What is Elasticity? Explaining Types of Elasticity in Finance and Economics
Elasticity, in simple terms, refers to a measure of the responsiveness of demand or supply to changes in price or income.
It is a valuable tool, providing insight into how changes in external factors, like price or income, can influence economic behaviors and outcomes. The primary types of elasticity we'll delve into include price elasticity of demand, price elasticity of supply, income elasticity of demand, and cross-price elasticity.
Price Elasticity of Demand
Price elasticity of demand is the initial type we'll explore. It measures the sensitivity of the quantity demanded to a change in price. The formula for this calculation is the percentage change in quantity demanded divided by the percentage change in price.
A practical example can be observed in the aftermath of the 2008 financial crisis. The demand for luxury goods, such as high-end jewelry and designer clothing, dipped dramatically as people tightened their belts during the economic downturn.
This instance demonstrates the high price elasticity of demand, as consumers could readily substitute luxury items with more affordable alternatives during tough economic times.
Price Elasticity of Supply
On the other side, we have the price elasticity of supply. This measures how the quantity supplied responds to changes in price. It's fascinating to note real-world instances of this principle at work.
A potent illustration is the oil industry. When oil prices skyrocketed in the early 2010s due to geopolitical tensions and supply disruptions, oil companies reacted by increasing their supply. The higher price triggered a surge in oil exploration and extraction, which is evidence of a higher price elasticity of supply. The goal was to take advantage of high prices, which would lead to increased revenues and profits.
Income Elasticity of Demand
Income elasticity of demand analyzes how the demand for a product or service changes in response to changes in consumer income. When incomes rise, the demand for certain goods can increase or decrease depending on whether they're normal or inferior goods.
For instance, during periods of economic prosperity, income elasticity for luxury cars tends to be high. This means that as people's incomes rise, they are more likely to splurge on luxury items like high-end automobiles. Conversely, the demand for inferior goods like generic-brand groceries might decrease as higher incomes allow people to afford name-brand alternatives.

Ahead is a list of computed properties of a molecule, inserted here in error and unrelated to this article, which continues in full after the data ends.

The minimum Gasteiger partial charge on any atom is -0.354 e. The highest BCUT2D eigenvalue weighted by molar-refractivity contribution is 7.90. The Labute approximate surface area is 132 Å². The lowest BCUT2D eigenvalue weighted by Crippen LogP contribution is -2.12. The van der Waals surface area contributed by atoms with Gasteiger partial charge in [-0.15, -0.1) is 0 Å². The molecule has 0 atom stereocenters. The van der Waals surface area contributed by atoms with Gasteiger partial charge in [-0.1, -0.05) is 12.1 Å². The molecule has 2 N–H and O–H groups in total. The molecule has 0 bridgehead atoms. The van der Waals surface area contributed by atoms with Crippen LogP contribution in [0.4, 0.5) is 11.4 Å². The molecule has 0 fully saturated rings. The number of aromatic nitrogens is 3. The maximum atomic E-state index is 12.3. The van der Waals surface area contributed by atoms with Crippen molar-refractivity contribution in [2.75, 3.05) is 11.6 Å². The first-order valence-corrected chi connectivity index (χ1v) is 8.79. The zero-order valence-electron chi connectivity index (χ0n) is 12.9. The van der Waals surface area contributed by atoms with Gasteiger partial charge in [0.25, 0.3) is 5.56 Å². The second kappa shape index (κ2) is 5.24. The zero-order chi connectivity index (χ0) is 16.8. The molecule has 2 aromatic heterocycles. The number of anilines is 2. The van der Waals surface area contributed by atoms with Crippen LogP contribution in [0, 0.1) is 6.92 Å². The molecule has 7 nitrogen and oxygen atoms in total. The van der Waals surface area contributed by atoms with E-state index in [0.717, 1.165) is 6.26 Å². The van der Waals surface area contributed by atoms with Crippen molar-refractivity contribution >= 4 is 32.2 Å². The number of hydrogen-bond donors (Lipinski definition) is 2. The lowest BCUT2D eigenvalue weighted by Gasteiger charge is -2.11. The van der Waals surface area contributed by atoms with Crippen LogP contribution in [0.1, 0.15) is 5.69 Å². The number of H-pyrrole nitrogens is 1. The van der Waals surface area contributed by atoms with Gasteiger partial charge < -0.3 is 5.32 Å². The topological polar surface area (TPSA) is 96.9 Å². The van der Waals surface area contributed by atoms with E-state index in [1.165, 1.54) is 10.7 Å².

Cross-price elasticity measures how the quantity demanded of one good responds to a change in the price of another good. It's an essential consideration when evaluating potential substitutes or complements in the market.
An example can be drawn from the entertainment industry. As prices for cable TV rose steadily over the past decade, consumers began looking for more affordable alternatives. The demand for more cost-effective streaming services like Netflix, Hulu, and Amazon Prime increased, illustrating positive cross-price elasticity. This trend has been a significant factor in the "cord-cutting" movement, where people abandon traditional cable TV in favor of streaming services.
Elasticity and Government Policies
Government bodies also utilize the principle of elasticity when formulating tax, subsidy, and trade policies. Policymakers consider the price elasticity of demand for goods when determining taxes.
For example, commodities with inelastic demand, such as gasoline and cigarettes, often carry higher taxes. This is because consumption is less likely to decrease significantly despite the price increase, resulting in increased tax revenue.
Similarly, subsidies are often provided for goods with elastic demand to stabilize prices and increase consumption. Furthermore, international trade policies often consider the price elasticity of demand when imposing tariffs or negotiating trade agreements.
The Limitations of Elasticity
While elasticity is undoubtedly a powerful tool, it's essential to be aware of its limitations. One significant assumption when using elasticity is that all other factors remain constant when price or income changes, which is rarely the case in real-world scenarios.
Moreover, accurately measuring elasticity can be challenging, as a wide array of factors can influence demand and supply. These considerations should always be kept in mind when making strategic decisions based on elasticity.